Family Law Corner: Brangelina, Interrupted

The demise of Angelina Jolie and Brad Pitt’s marriage has captured headlines everywhere. Jolie and Pitt (collectively known as “Brangelina”) recently announced the end of their eleven-year relationship (though the marriage was only two years). The pair famously went public with their relationship very close to the end of Pitt’s prior marriage to Jennifer Aniston and have six children together (Pitt was added as an adoptive parent to Jolie’s previously adopted children).

According to media reports, the relationship fell apart over Jolie’s apprehensions about Brad’s parenting which prompted her request for sole legal and physical custody. “Anonymous sources” say Jolie thinks Pitt’s alcohol and marijuana use have become problematic. Her concerns came to a head during a transatlantic flight, when Pitt is accused of getting into a drunken argument with Jolie. When their 15-year-old son, Maddox, stepped in between them, it is claimed that Pitt hit Maddox in the face. L.A. County Dept. of Children and Family Services (DCFS) received an anonymous report, apparently not from Jolie, regarding the incident. Apparently, DCFS has now made recommendations that include drug testing for Pitt and therapy for all involved. Pitt and Jolie have agreed to the recommendations.

While requests for sole custody are common in divorces, the court has certain mandates in deciding custody. A custody order must assure that children have “frequent and continuing contact with both parents” except where such contact would not be in their best interest (Family Code §3020(b)). Family Code §3020(a) gives one example where it is not in the child’s best interests, where there has been “the perpetration of child abuse or domestic violence in a household.” The DCFS investigation helps Jolie show that Pitt should not have joint custody, but the latest report is that Jolie will not testify against Pitt in any prosecution, which indicates that her position might be softening.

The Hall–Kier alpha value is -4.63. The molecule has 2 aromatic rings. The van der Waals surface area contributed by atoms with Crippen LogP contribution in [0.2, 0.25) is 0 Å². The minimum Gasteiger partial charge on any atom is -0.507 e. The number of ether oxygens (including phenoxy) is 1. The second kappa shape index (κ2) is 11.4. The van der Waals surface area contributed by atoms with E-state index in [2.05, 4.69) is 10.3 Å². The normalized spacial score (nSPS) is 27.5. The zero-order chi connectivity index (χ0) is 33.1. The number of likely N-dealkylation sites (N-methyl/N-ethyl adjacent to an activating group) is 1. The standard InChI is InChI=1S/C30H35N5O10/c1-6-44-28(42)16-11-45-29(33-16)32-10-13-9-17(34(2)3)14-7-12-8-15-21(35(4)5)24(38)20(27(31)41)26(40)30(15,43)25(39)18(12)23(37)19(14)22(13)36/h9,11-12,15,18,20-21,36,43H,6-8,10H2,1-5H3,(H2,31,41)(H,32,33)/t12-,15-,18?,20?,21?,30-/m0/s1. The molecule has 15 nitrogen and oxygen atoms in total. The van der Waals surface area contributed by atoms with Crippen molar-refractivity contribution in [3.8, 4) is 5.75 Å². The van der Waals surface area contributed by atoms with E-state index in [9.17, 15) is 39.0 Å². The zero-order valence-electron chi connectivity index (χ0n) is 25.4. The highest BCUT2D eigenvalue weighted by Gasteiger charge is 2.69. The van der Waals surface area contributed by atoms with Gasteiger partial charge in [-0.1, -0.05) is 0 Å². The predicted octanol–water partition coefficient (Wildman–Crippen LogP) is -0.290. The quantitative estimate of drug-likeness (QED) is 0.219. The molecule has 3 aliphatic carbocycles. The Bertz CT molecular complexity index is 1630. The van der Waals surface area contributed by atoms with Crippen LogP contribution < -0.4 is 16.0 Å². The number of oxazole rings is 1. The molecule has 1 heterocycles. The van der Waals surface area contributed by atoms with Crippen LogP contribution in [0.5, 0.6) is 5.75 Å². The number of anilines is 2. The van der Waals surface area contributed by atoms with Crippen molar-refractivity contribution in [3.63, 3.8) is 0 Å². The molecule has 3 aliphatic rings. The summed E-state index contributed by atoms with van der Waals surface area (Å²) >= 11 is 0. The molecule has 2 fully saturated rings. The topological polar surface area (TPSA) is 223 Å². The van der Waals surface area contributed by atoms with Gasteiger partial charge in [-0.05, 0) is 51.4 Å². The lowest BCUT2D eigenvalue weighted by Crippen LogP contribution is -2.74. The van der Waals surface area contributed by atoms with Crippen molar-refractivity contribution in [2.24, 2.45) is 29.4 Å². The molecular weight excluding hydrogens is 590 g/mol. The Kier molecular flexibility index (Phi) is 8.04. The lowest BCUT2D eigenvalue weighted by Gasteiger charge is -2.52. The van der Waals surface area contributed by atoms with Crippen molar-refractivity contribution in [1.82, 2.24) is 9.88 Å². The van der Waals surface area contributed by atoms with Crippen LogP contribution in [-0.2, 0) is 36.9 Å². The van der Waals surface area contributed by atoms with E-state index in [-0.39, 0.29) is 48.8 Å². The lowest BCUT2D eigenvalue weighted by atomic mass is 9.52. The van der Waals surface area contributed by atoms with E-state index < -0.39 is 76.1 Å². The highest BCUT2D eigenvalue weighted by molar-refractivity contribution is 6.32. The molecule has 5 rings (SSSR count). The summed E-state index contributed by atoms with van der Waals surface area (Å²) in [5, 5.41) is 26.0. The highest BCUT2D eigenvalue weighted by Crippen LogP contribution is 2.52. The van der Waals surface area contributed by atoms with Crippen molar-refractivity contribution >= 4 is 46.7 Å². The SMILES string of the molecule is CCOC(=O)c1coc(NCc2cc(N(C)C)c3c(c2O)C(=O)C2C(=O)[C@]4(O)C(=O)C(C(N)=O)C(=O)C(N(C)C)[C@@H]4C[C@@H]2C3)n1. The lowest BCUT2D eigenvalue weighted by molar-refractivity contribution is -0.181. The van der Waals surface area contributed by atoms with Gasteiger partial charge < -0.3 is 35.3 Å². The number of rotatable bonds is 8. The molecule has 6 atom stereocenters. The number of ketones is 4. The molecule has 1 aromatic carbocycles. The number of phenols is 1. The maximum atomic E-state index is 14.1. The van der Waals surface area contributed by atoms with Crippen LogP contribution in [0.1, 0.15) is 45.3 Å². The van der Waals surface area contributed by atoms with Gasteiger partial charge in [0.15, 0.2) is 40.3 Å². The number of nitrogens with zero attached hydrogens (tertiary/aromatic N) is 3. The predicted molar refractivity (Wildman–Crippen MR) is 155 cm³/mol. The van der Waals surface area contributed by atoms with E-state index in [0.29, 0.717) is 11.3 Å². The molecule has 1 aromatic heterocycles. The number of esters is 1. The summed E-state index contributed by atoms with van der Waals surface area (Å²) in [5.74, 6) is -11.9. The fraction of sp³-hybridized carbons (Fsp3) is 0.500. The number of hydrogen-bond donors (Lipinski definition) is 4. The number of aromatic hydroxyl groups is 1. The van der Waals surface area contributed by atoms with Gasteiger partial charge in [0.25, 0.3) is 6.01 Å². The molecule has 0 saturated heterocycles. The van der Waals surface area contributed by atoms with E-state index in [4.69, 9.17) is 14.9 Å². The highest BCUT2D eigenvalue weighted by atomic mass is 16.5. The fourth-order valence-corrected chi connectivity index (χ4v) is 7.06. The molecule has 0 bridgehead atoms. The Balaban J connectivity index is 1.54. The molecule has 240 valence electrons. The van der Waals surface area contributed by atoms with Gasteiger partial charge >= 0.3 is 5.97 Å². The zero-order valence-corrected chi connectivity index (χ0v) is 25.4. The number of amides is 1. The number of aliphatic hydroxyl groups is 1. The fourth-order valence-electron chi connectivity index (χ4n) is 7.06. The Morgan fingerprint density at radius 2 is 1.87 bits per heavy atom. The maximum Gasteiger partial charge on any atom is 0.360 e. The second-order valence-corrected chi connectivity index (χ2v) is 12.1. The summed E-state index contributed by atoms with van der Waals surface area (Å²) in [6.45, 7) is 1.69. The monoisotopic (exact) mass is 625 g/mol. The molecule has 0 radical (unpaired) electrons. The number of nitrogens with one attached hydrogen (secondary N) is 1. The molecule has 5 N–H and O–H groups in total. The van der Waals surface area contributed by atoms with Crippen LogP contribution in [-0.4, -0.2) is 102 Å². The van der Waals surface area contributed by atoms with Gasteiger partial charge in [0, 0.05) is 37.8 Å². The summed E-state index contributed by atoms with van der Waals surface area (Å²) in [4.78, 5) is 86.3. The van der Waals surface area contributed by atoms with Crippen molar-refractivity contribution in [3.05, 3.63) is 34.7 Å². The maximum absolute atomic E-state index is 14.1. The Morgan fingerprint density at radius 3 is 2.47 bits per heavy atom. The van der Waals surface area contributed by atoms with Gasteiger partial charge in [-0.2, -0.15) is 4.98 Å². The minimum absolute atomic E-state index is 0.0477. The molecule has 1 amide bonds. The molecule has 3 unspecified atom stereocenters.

When a court is specifically faced with a request for sole custody based on drug use of the other parent, a court must determine if the use is ‘habitual.’ Testing can be ordered under Family Code §3041.5 if a determination is made based on a preponderance of the evidence that there is “habitual, frequent or continued use” of a controlled substance. The testing recommendation by DCFS makes it likely that the family court would also order testing of Pitt because likely evidence exists to support testing.

As bad as their custody issues appear to be, they may be the only issues for them to work out. The parties have a premarital agreement that addresses all financial issues, so Brangelina will at least be able to move on financially soon.